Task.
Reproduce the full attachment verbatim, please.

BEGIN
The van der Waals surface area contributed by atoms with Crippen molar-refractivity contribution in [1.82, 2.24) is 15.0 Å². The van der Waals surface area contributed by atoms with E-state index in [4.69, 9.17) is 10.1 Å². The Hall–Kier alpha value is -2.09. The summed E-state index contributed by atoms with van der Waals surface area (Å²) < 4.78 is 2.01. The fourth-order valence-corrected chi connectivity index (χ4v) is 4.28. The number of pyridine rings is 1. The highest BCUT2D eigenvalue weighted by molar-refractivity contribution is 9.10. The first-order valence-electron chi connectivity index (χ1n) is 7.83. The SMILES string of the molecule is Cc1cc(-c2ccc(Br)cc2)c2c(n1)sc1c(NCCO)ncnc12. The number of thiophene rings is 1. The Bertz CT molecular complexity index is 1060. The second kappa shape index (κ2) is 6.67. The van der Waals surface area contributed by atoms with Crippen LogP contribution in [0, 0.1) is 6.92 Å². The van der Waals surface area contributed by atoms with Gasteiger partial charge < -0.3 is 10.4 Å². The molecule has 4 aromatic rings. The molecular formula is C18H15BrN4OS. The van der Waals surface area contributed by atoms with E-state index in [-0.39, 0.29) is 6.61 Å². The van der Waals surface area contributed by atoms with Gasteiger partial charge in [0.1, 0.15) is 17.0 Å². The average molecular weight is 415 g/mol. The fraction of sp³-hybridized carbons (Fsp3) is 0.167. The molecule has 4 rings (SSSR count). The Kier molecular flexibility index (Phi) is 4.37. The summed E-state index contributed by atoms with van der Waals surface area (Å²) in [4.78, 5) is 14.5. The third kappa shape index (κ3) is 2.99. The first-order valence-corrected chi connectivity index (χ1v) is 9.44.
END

The van der Waals surface area contributed by atoms with Crippen molar-refractivity contribution in [1.82, 2.24) is 15.0 Å². The van der Waals surface area contributed by atoms with E-state index in [4.69, 9.17) is 10.1 Å². The Hall–Kier alpha value is -2.09. The summed E-state index contributed by atoms with van der Waals surface area (Å²) < 4.78 is 2.01. The fourth-order valence-corrected chi connectivity index (χ4v) is 4.28. The number of pyridine rings is 1. The highest BCUT2D eigenvalue weighted by molar-refractivity contribution is 9.10. The first-order valence-electron chi connectivity index (χ1n) is 7.83. The SMILES string of the molecule is Cc1cc(-c2ccc(Br)cc2)c2c(n1)sc1c(NCCO)ncnc12. The number of thiophene rings is 1. The Bertz CT molecular complexity index is 1060. The second kappa shape index (κ2) is 6.67. The van der Waals surface area contributed by atoms with Crippen LogP contribution in [0, 0.1) is 6.92 Å². The van der Waals surface area contributed by atoms with Gasteiger partial charge < -0.3 is 10.4 Å². The molecule has 4 aromatic rings. The molecular formula is C18H15BrN4OS. The van der Waals surface area contributed by atoms with E-state index in [-0.39, 0.29) is 6.61 Å². The van der Waals surface area contributed by atoms with Gasteiger partial charge in [0.1, 0.15) is 17.0 Å². The average molecular weight is 415 g/mol. The fraction of sp³-hybridized carbons (Fsp3) is 0.167. The molecule has 4 rings (SSSR count). The Kier molecular flexibility index (Phi) is 4.37. The summed E-state index contributed by atoms with van der Waals surface area (Å²) in [4.78, 5) is 14.5. The third kappa shape index (κ3) is 2.99. The first-order valence-corrected chi connectivity index (χ1v) is 9.44.